chapter  11
18 Pages


ByK. B. Zwart, J. W. A. Langeveld

Although biogas production had been known for over 100 years, widespread attention to large-scale biogas (methane and carbon dioxide) production from organic materials started only after the first energy crisis in the 1970s. The initial attention faded when this crisis ended rather quickly, many of the early installations suffering from problems such as low productivity and corrosion caused by high sulphur contents. Small household-scale biogas production has been applied for a long period in China and India, using cattle, pig manure and human excreta as organic feed, small-scale biodigesters being introduced more recently in Africa (Kamfor, 2002). Attention was regained around 1990, when material quality had

improved and demand for renewable energy increased. Biogas now was considered as an alternative to reduce CO2 emissions or reduce dependency on oil imports. These drivers, combined with substantial public financial support, renewed attention to biogas production and stimulated the construction of new installations, especially in NW Europe. Biogas production includes the following steps: (i) feedstock (crops,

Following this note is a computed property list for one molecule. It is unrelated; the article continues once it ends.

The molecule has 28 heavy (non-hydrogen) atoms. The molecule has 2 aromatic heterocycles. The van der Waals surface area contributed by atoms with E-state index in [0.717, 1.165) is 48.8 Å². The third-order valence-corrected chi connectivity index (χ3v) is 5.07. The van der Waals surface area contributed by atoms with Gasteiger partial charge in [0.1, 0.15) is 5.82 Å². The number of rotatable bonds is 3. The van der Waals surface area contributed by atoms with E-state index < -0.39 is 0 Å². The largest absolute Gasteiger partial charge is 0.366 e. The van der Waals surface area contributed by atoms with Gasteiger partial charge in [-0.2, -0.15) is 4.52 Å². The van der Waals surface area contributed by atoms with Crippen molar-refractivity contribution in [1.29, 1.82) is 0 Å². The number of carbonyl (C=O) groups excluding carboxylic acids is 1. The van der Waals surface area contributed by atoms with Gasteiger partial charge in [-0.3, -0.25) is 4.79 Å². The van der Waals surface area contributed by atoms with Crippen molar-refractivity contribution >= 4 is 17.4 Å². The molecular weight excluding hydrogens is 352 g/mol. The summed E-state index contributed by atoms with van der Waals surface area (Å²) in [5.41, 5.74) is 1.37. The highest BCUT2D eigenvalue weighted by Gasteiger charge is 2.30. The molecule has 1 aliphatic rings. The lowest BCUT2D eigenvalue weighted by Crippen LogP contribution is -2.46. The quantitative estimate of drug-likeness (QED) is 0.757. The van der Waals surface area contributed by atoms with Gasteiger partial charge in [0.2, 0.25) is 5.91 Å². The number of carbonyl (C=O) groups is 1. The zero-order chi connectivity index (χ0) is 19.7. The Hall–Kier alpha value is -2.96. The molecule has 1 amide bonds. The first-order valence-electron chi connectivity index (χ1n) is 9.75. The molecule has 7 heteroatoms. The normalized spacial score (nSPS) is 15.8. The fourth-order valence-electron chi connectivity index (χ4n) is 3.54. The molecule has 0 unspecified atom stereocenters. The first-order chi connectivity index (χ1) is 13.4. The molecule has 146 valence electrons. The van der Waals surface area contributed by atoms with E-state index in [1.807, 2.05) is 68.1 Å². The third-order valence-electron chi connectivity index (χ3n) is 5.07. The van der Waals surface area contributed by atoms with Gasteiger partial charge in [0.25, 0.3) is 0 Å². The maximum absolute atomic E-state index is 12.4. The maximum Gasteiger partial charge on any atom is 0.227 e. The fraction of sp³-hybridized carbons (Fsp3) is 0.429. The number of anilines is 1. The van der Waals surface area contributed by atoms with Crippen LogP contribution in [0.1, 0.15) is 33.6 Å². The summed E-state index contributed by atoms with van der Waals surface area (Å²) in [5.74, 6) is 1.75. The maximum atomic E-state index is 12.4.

crop residues, manure, industrial residues) production, collection, transport and storage; (ii) digestion and biogas production; (iii) gas cleaning and upgrading; and (iv) digestate storage and application. Biomass production involves crop cultivation (soil management, fertilization, crop protection, harvesting). Transport of crops and manure generally is limited to relatively short distances (no more than 10-50km). Industrial residues might come from longer distances, especially if a high-energy content is combined with a low-cost price. Most products must be stored at the biogas production site, especially crops and crop residues that are available during a limited period of the year. Industrial residues are often available year round. The next section of this chapter describes the principles of large-scale

(0.1MWe and above) anaerobic digestion, feedstock that may be used are described in the third section, and products that are generated are described in the fourth. In addition, this chapter discusses biogas applications in the

fifth section, and the role of biogas in a biobased economy (sixth section). The chapter ends with some conclusions (seventh section).